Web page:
acceptable angle of deflection for temporary support Answered
I am in no way an engineer. I'm trying to figure out what is an acceptable angle of deflection for a combination frame and hammock support. I'm thinking of using the the 80/20 t-slot beams. I want something that is portable, easily assembled/disassembled for moving, and lightweight. I'm go to make a box in our garden to protect our plants and when the corn is big enough, move the box around to make a hammock support(chicken wire around the bottom part to keep the critters out). It's basically a box 6 feet wide, 8 feet long and about 6 1/2 feet high. 4 beams to make a rectangle on the bottom, 4 uprights(1 in each corner), and another 4 beams on the top to make it more rigid. Chicken wire will keep the pests out but let me in to relax until the corn is too high and I move the frame. :) I'll put the hammock diagonally from pole to pole; total weight with me and the hammock is about 250 pounds. It will be anchored to the 2 uprights with 300lb chain at each end.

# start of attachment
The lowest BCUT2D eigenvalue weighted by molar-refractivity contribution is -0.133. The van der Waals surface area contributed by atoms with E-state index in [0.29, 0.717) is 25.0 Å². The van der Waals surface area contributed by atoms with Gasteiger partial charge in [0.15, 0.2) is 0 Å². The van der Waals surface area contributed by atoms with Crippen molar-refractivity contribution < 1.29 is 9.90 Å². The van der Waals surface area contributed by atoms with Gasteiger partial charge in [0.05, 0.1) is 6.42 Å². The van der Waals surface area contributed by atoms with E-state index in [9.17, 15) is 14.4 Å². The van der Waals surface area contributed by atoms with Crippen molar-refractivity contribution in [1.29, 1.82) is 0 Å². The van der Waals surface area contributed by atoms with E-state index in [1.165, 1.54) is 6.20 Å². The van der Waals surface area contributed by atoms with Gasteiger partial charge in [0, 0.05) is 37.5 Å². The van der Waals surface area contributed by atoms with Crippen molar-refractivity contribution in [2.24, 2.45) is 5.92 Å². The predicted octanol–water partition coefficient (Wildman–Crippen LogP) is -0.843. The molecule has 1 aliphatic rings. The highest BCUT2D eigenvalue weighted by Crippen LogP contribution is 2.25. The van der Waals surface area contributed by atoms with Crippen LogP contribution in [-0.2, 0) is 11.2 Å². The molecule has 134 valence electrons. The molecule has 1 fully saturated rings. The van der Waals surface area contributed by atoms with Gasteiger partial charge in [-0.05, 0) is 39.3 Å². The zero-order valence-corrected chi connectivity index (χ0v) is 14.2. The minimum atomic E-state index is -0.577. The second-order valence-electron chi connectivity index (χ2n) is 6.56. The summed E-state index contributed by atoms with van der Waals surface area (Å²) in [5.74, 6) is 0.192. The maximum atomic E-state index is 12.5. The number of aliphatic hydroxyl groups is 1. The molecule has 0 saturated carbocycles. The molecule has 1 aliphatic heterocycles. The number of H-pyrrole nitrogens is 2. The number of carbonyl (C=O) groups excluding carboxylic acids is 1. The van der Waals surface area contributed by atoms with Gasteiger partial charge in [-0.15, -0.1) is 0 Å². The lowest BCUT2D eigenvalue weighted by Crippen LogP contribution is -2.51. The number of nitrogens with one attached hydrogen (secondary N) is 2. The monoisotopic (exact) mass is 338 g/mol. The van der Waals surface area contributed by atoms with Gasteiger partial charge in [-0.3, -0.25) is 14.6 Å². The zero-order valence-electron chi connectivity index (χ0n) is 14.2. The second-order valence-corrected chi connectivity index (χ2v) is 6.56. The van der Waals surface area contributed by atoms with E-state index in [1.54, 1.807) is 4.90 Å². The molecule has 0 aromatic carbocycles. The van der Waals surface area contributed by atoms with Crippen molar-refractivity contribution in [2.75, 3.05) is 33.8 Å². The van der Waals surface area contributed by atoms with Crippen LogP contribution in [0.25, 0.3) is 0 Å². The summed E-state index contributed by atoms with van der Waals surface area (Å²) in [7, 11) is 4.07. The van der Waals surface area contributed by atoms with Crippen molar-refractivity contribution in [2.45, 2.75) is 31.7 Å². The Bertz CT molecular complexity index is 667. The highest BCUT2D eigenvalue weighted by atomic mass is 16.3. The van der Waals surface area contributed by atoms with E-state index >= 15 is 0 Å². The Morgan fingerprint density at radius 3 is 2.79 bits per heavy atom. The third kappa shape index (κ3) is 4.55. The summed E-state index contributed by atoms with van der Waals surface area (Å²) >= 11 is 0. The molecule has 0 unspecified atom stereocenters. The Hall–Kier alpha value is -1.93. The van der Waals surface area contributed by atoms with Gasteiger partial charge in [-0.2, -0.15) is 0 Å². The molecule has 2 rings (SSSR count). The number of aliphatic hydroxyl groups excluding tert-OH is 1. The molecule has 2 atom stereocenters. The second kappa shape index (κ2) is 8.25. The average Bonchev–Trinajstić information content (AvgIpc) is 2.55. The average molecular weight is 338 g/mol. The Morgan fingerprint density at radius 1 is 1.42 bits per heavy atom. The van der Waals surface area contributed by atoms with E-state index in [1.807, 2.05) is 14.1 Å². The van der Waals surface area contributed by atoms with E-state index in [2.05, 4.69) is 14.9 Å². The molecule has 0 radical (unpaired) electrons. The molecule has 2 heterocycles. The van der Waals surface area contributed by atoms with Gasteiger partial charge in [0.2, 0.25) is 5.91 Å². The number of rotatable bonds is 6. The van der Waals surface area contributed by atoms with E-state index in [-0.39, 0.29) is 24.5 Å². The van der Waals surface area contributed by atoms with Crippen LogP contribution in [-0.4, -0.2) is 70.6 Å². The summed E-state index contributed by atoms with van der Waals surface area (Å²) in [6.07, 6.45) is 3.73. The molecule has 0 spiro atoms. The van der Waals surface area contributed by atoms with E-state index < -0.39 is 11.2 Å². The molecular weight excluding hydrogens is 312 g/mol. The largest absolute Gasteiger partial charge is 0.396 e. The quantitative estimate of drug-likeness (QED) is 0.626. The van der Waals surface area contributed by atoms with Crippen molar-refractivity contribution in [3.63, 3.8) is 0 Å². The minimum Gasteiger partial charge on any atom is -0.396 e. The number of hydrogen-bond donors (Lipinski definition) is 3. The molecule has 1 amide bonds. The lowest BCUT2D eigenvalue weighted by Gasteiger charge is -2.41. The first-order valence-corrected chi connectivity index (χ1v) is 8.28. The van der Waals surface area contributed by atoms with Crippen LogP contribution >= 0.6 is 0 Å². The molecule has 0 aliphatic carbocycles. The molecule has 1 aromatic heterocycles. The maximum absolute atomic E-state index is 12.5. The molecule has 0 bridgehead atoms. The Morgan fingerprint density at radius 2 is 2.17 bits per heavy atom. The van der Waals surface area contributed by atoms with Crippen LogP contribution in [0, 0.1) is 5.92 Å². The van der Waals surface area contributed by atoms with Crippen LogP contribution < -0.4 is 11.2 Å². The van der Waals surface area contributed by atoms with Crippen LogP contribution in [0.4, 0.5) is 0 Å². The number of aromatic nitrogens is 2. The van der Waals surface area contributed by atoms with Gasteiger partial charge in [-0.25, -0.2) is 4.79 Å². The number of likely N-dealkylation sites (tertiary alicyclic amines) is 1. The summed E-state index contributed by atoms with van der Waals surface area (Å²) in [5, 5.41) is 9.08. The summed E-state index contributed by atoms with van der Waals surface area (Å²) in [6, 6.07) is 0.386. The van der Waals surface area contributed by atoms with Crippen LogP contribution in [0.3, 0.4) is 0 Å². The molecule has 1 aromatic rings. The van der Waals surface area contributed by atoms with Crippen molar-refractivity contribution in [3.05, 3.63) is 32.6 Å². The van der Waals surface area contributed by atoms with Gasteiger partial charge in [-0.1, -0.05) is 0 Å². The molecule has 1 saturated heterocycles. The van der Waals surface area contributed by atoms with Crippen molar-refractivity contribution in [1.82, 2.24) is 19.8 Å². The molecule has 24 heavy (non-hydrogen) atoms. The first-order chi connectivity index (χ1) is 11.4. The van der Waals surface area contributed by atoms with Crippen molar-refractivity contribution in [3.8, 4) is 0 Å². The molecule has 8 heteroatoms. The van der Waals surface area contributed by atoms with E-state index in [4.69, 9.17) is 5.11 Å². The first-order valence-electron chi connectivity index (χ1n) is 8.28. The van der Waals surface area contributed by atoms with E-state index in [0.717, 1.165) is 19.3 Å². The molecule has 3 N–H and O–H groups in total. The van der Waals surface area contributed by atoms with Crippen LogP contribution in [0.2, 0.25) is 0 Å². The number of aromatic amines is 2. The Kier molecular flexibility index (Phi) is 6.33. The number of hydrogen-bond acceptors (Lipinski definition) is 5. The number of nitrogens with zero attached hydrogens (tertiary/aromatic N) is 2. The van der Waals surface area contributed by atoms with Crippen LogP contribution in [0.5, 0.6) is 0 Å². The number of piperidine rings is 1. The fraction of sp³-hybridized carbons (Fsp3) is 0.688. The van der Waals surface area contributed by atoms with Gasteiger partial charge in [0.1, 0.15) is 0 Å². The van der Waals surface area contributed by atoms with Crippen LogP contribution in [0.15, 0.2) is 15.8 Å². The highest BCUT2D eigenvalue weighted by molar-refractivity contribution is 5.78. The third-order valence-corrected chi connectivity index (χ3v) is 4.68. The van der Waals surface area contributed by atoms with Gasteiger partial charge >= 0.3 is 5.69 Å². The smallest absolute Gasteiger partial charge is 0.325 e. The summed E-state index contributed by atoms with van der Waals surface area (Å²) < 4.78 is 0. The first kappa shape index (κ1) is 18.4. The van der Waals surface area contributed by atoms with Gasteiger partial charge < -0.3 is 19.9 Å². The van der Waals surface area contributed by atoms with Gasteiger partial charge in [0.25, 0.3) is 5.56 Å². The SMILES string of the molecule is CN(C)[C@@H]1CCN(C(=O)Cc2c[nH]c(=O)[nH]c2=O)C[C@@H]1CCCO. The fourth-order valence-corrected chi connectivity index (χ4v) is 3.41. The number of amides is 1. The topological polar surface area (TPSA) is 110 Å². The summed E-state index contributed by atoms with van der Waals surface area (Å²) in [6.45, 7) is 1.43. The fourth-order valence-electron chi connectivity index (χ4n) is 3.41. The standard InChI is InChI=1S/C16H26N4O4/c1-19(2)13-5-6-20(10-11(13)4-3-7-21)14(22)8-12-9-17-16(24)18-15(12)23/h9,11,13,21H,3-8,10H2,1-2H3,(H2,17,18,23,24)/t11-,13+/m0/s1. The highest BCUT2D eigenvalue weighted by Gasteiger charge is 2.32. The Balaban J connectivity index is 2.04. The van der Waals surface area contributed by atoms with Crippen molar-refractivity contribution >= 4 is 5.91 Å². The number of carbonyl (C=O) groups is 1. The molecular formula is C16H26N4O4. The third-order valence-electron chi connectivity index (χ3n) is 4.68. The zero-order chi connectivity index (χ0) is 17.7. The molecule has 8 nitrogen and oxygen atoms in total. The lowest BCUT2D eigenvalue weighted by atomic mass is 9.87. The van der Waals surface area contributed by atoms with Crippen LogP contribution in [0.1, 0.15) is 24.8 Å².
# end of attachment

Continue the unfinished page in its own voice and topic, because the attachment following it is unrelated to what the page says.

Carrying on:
Using the angle of deflection calculator from 8020.net, I found some beams that had 5mm deflection with 150lbs of dead weight in the center of the 6 foot span. I thought that even if I anchored the hammock to the center of the 6 foot span, that would be 300 pounds, more than the 250 max the hammock and I will be. And anchored in the center of the beam is the worst case scenario since I'll be anchored to the corners.
But is that an acceptable amount of give in the beam? It's not meant to be permanent. I won't be in it more than 2 or 3 hours tops.